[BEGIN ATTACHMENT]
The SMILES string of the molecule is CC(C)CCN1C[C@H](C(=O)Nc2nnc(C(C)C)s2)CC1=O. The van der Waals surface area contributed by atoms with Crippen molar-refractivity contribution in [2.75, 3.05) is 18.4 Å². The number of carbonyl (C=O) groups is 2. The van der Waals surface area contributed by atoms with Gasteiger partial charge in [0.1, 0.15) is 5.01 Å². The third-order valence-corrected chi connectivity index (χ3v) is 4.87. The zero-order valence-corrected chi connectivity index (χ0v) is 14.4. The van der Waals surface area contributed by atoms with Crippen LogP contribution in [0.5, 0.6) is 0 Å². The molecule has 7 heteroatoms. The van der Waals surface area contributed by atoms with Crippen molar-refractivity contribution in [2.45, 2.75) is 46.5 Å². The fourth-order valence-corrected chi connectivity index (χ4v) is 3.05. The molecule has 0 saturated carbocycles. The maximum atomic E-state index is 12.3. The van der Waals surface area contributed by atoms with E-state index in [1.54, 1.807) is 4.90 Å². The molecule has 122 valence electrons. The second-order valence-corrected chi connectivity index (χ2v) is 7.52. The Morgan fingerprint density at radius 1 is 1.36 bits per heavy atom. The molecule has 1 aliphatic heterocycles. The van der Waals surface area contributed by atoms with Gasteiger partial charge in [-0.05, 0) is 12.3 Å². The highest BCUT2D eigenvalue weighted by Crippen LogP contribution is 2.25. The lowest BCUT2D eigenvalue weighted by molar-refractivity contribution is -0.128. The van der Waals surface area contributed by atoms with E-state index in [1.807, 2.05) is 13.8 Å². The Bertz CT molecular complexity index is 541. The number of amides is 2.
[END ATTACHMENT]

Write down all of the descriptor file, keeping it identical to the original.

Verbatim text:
The SMILES string of the molecule is CC(C)CCN1C[C@H](C(=O)Nc2nnc(C(C)C)s2)CC1=O. The van der Waals surface area contributed by atoms with Crippen molar-refractivity contribution in [2.75, 3.05) is 18.4 Å². The number of carbonyl (C=O) groups is 2. The van der Waals surface area contributed by atoms with Gasteiger partial charge in [0.1, 0.15) is 5.01 Å². The third-order valence-corrected chi connectivity index (χ3v) is 4.87. The zero-order valence-corrected chi connectivity index (χ0v) is 14.4. The van der Waals surface area contributed by atoms with Crippen LogP contribution in [0.5, 0.6) is 0 Å². The molecule has 7 heteroatoms. The van der Waals surface area contributed by atoms with Crippen molar-refractivity contribution in [2.45, 2.75) is 46.5 Å². The fourth-order valence-corrected chi connectivity index (χ4v) is 3.05. The molecule has 0 saturated carbocycles. The maximum atomic E-state index is 12.3. The van der Waals surface area contributed by atoms with E-state index in [1.54, 1.807) is 4.90 Å². The molecule has 122 valence electrons. The second-order valence-corrected chi connectivity index (χ2v) is 7.52. The Morgan fingerprint density at radius 1 is 1.36 bits per heavy atom. The molecule has 1 aliphatic heterocycles. The van der Waals surface area contributed by atoms with Gasteiger partial charge in [-0.05, 0) is 12.3 Å². The highest BCUT2D eigenvalue weighted by Crippen LogP contribution is 2.25. The lowest BCUT2D eigenvalue weighted by molar-refractivity contribution is -0.128. The van der Waals surface area contributed by atoms with E-state index in [1.807, 2.05) is 13.8 Å². The Bertz CT molecular complexity index is 541. The number of amides is 2.